Boquillas Canyon Trail

A river flows through high walls of limestone, while hikers walk along the sandy banks.
Looking downstream into Boquillas Canyon

NPS/M. Schuler

Quick Facts
The end of the Boquillas Canyon road

Beach/Water Access, Parking - Auto, Restroom - Accessible, Scenic View/Photo Spot, Toilet - Vault/Composting, Trailhead, Trash/Litter Receptacles

Trail Information

Roundtrip Distance: 1.5 miles (2.4 km) 
Elevation change: 150 feet (45 m)
Average hiking time: 1 hour

Dogs and other pets are not allowed on any trails in the park.

The Boquillas Canyon Trail is a great way to enjoy one of the three major canyons located in Big Bend National Park. A walk along the Rio Grande leads to the entrance of a magnificent limestone gorge that splits the Sierra del Carmen Mountains. Along the way, look for ancient fossils that existed when this area was under an ocean, and pre-historic grinding holes that indigenous inhabitants used in food production.

This area is also a great place for scenic photography. The colors on the Sierra del Carmen at sunset are well worth the journey. During summer months, it is best to explore the canyon in the mornings, since daytime temperatures often exceed 110 degrees. Water and good footwear are essential items here, and for any hike in the Chihuahuan Desert.


From the parking lot, this trail climbs a small rise before descending to the Rio Grande. The trail surface is rock and dirt. Once down at river level, the trail transitions to sand and the remainder of the walk is a flat, pleasant stroll along the river. Eventually the high limestone walls and the river prevent further travel and it's time to turn around and head back to the trailhead.

The paved parking lot provides parking for about 15 vehicles.

Hike Smart

Bring plenty of water!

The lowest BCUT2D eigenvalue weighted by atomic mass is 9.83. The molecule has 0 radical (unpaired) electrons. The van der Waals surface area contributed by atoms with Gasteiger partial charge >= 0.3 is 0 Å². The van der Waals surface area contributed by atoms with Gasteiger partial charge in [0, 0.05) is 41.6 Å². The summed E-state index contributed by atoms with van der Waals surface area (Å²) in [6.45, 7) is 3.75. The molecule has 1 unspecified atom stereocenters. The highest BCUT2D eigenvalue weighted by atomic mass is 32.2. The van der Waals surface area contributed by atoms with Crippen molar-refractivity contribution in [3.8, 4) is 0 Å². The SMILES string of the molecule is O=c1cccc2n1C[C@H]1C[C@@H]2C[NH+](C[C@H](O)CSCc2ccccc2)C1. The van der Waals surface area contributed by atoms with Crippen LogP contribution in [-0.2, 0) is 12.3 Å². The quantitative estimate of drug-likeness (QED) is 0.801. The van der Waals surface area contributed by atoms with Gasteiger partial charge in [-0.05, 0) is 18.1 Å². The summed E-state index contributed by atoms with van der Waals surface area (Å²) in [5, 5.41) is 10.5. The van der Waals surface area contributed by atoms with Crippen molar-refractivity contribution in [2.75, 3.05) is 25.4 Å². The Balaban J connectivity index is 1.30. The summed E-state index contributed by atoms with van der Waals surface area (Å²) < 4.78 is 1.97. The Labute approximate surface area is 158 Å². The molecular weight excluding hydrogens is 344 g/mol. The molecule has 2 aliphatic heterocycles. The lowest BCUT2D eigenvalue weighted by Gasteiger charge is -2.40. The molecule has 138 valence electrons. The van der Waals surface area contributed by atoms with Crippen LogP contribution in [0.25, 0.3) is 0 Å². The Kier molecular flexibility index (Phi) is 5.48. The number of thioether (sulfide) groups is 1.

Carry 1 liter of water per person per hour that you plan to hike. The importance of carrying enough water in this hot, dry climate cannot be overstated!

Your body needs food for energy and salts and electrolytes to replace what it's losing from perspiration. The dry climate at Big Bend means that sweat often evaporates almost instantly; your body is likely losing lots of moisture and salts without you even realizing it. Eat plenty of salty snacks to keep your body's salt-to-water ratio in balance.

Sun protection
Carry sunscreen and use it liberally. Hats are also strongly recommended. It may seem strange to wear long-sleeved shirts and pants in hot weather, but many hikers choose lightweight, breathable clothing which covers their arms and legs to protect themselves from the sun. 

Don't leave people behind
If you're hiking in a group, make sure the person in the back always has someone to help.

Be aware of wildlife
Keep an eye out for snakes, and remember to maintain a safe distance between yourself and all wildlife. Animals in the park are wild and should never be approached, harassed, or fed.

Don't stack rocks
Cairns are stacks of rocks which are sometimes used to mark trails in areas where they are hard to follow. Randomly stacked rocks can lure hikers off the correct trail.

Big Bend National Park, Rio Grande Wild & Scenic River

Last updated: November 7, 2021